The year 2020 has seen a long list of familiar companies declare bankruptcy, including J.C. Penney, Pier 1 Imports, Brooks Brothers, J. Crew, Lord & Taylor, Century 21, and Modell Sporting Goods. Some of those companies, including Century 21, Lord & Taylor and Modell’s, have been liquidated, while others either have emerged or expect to eventually.
Some restaurant chains have also availed themselves of bankruptcy proceedings this year, including Souplantation and Sweet Tomatoes, Sizzler, Le Pain Quotidien, California Pizza Kitchen, and the parent company of Chuck E. Cheese’s.
Now, the latest restaurant chain to declare bankruptcy is Friendly’s, the chain of diners based in New England with over one hundred locations spread out across the East Coast.
On Monday, the company that owns Friendly’s, FIC Restaurants, Inc., announced that it was entering Chapter 11 bankruptcy, as part of a maneuver to sell the company to an entity called Amici Partners Group, LLC. Amici is described in the press release as “an entity comprised of experienced restaurant investors and operators who have been involved with some of the most well-known QSR and casual dining chains for more than 25 years.”
Amici is also associated with BRIX Holdings, whose website describes it as “a Dallas-based, multi-brand franchising company specializing in foodservice chains with superior products within better-for-you segments.”
The company also said in the release that it will keep the majority of its 130 corporate-owned and franchised locations open, “subject to COVID-19 limitations.” The company has asked a bankruptcy court to hear its case in December, in order to facilitate the sale.
“Over the last two years, Friendly’s has made important strides toward reinvigorating our beloved brand in the face of shifting demographics, increased competition, and rising costs,” George Michel, the chief executive officer of FIC Restaurants, said in the announcement. The maneuver is also expected to save the jobs of all current employees.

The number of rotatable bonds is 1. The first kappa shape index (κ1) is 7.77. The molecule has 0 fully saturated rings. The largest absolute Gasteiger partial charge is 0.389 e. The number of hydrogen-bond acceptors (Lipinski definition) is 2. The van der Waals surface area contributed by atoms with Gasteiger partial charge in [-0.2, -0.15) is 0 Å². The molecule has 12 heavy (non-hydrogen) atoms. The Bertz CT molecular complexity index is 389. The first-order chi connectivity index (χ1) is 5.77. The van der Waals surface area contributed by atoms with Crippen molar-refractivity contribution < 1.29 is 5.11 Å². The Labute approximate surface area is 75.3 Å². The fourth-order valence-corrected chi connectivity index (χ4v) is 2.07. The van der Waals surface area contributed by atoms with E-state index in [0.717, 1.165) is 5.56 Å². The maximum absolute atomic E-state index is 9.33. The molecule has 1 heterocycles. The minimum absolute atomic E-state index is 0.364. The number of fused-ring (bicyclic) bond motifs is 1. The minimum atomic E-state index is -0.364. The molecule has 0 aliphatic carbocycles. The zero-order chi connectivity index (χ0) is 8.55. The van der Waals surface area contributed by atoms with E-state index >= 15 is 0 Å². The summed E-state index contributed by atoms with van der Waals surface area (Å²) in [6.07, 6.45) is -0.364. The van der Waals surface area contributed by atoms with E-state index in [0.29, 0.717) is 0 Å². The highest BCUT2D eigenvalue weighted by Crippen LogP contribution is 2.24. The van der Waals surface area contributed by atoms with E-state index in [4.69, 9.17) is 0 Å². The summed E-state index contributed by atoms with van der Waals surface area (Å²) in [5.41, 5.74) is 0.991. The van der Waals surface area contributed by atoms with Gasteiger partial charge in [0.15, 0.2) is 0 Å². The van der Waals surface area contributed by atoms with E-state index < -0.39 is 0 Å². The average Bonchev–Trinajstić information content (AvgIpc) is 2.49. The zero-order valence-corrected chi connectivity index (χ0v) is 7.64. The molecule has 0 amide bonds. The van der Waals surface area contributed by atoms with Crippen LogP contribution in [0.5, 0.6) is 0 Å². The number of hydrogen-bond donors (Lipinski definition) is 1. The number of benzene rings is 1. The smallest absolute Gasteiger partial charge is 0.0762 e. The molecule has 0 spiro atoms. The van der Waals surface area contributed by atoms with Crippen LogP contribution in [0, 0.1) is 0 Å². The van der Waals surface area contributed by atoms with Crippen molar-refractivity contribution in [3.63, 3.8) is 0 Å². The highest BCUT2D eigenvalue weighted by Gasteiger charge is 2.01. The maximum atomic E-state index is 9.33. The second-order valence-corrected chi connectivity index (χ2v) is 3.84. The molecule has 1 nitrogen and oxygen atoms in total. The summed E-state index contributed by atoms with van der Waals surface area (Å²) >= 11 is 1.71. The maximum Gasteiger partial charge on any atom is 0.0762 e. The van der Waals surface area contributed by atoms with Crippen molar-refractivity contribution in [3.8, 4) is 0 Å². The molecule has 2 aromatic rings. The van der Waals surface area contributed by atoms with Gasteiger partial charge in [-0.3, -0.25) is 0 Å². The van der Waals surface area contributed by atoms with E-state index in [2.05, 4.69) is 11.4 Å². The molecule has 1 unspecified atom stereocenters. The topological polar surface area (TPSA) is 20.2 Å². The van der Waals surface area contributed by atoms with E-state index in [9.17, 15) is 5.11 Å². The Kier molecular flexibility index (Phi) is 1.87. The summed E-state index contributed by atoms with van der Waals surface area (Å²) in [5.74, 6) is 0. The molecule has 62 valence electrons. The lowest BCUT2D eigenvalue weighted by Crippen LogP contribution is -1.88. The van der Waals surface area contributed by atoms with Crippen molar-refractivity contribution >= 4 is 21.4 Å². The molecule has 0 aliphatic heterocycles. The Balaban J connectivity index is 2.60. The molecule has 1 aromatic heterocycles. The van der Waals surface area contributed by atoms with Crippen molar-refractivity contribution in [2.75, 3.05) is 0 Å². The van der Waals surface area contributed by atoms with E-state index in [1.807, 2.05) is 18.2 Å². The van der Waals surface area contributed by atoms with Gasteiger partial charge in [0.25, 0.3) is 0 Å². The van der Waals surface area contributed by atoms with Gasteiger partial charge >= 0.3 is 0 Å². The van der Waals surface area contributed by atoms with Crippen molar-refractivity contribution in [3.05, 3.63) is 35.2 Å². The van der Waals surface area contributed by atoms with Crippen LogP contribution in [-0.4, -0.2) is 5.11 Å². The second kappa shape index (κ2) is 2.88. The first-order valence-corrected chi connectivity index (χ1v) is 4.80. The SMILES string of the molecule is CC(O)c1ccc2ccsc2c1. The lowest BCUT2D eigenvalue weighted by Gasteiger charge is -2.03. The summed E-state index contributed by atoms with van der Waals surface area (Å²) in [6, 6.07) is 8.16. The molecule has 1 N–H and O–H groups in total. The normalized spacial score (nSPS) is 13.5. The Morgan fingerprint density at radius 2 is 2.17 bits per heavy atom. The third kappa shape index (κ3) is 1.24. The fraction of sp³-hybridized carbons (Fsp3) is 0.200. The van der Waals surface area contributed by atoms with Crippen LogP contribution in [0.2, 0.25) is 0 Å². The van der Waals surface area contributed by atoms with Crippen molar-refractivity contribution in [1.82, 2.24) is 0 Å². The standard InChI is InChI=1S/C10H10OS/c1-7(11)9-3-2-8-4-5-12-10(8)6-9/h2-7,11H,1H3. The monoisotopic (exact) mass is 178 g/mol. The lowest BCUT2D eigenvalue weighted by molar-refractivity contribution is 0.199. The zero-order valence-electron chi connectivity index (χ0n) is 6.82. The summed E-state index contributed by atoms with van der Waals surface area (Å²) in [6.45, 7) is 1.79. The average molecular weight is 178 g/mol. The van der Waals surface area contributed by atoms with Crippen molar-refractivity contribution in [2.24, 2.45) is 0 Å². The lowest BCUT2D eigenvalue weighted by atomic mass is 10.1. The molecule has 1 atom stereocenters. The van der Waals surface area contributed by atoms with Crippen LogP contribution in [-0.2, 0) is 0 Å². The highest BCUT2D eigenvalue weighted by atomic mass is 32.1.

“We achieved this by delivering menu innovation, re-energizing marketing, focusing on take-out, catering and third-party delivery, establishing a better overall experience for customers, and working closely with our franchisees and restaurant teams. Unfortunately, like many restaurant businesses, our progress was suddenly interrupted by the catastrophic impact of COVID-19, which caused a decline in revenue as dine-in operations ceased for months and re-opened with limited capacity.”
“Importantly, it is also expected to preserve the jobs of Friendly’s restaurant team members, who are the heart and soul of our enterprise and have been critical to the progress we have made in transforming this iconic brand,” Michel added.
Dating back to the 1930s, Friendly’s had already gone through bankruptcy once, in 2011, although it emerged the following year, having closed more than half of its then four hundred locations.
Stephen Silver, a technology writer for the National Interest, is a journalist, essayist and film critic, who is also a contributor to Philly Voice, Philadelphia Weekly, the Jewish Telegraphic Agency, Living Life Fearless, Backstage magazine, Broad Street Review and Splice Today. The co-founder of the Philadelphia Film Critics Circle, Stephen lives in suburban Philadelphia with his wife and two sons. Follow him on Twitter at @StephenSilver.